As winter ramps up, it’s all too easy to let a whole day pass by without getting outside or doing much of anything, really. The winter blahs can get to anyone.
There’s no denying the very real need many of us feel to cozy up on the couch with some hot cocoa and a good movie during the colder months. However, there is a point at which the season’s impact on our mood can become serious.
If you find yourself skipping plans with friends and loved ones more and more to stay in and curl up under a blanket, losing motivation to complete work or other daily tasks, and sleeping a ton, you might be dealing with Seasonal Affective Disorder (SAD) rather than a standard case of the winter blues.
“Emotionally and physically, seasonal affective disorder can look and feel a lot like depression, both to the person experiencing it and to an outsider looking in,” explains Laura Geftman, L.C.S.W., a mental health consultant for Lina. Of course, keep in mind that not everyone shows outward signs of depression; some people might also hide how they’re feeling around other people. “This is exactly why it is so important to be mindful of the emotional and physical symptoms of SAD,” Geftman adds.
Common Signs Of Seasonal Affective Disorder
Read on to better understand the biggest signs you might be facing SAD—and learn some tools that can help you manage your symptoms throughout this time of year.
1. Your sadness started around daylight saving time
Feeling blah or a bit melancholy around the holidays or shortly after is definitely common—but SAD is a different story. In this case, you may truly struggle to function at work, school, or in checking off your daily to-do list. You may also experience amplified feelings of sadness. “A person living with seasonal depression experiences symptoms that are parallel to major depression, meaning they are experienced more intensely than feelings of sadness associated with the winter blues,” says Geftman.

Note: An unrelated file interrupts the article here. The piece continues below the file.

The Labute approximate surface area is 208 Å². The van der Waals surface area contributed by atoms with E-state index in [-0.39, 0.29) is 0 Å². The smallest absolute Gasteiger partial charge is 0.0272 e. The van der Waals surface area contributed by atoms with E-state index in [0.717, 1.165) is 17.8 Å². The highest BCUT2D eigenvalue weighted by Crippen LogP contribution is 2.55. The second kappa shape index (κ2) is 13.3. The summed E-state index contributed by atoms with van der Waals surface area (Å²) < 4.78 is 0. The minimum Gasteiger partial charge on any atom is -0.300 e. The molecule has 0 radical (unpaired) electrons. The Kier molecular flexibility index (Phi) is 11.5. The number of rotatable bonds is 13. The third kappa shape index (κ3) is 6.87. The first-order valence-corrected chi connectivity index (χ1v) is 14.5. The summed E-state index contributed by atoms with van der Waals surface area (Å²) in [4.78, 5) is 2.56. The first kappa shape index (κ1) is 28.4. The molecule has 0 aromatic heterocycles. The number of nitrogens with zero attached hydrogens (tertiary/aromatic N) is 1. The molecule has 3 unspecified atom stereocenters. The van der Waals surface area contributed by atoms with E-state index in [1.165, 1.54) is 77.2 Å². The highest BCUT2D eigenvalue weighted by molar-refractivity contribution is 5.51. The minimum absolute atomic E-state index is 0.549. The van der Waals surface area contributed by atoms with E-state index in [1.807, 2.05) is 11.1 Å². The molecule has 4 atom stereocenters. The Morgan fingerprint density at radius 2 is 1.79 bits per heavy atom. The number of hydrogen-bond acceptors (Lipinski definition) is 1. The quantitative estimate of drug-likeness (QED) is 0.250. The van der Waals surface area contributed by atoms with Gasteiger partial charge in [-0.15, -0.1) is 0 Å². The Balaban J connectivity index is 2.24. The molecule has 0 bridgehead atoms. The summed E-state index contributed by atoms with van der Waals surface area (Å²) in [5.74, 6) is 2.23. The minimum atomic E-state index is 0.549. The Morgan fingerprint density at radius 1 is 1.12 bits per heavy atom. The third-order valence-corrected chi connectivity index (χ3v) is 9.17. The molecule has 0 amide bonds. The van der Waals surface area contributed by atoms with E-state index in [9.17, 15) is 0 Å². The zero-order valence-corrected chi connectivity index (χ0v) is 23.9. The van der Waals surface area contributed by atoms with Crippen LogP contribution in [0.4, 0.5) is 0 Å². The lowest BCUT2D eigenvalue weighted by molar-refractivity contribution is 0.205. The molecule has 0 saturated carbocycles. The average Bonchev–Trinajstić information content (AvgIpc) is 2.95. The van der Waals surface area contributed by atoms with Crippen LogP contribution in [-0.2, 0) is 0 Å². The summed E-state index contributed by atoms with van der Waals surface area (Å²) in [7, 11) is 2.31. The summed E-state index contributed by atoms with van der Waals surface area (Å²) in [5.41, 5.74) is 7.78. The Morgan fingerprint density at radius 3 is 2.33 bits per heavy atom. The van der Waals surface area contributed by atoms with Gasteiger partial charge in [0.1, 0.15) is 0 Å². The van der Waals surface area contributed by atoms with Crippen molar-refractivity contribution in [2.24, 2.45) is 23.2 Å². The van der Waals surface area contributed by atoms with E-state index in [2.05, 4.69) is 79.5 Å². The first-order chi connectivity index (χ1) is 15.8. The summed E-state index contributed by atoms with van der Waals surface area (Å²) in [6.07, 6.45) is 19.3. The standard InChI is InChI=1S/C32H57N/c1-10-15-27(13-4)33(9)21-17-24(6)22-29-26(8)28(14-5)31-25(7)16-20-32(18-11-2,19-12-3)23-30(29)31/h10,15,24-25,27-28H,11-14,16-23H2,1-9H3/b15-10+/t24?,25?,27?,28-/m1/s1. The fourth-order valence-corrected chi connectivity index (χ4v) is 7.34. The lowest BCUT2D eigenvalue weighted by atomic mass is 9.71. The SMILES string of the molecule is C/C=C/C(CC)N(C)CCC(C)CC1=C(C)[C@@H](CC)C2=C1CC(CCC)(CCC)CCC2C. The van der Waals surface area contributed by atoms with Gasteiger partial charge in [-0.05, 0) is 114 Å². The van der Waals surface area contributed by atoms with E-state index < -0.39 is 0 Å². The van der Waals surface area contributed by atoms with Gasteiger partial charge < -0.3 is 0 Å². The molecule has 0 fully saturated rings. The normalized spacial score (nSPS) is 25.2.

SAD is different from many other forms of depression and depressive symptoms in that it usually comes and goes, often starting around Daylight Saving Time (when the weather changes and days get shorter) and dissipating come springtime. “For the most part, those living with SAD are free of depressive symptoms as the seasons change, the weather gets warmer, and they start to feel more comfortable in their environment again,” Geftman says. Noticing these fluctuations in yourself is one of the most telltale signs of seasonal affective disorder.
2. You feel especially isolated from other people
It’s understandable that on some winter evenings, a night in with Netflix is more appealing than braving the cold and going out. However, those experiencing your typical winter blues “still likely feel comfortable maintaining their friendships and relationships in other ways,” says Geftman.
Because of the depressive symptoms associated with SAD, though, people might feel alone and begin to isolate from friends and family. “A person experiencing seasonal affective disorder might not be able to maintain their social relationships at all, and may be prone to behaviors such as self-isolation,” says Geftman. Unfortunately, this isolation creates a cycle that often only exacerbates feelings of depression and hopelessness.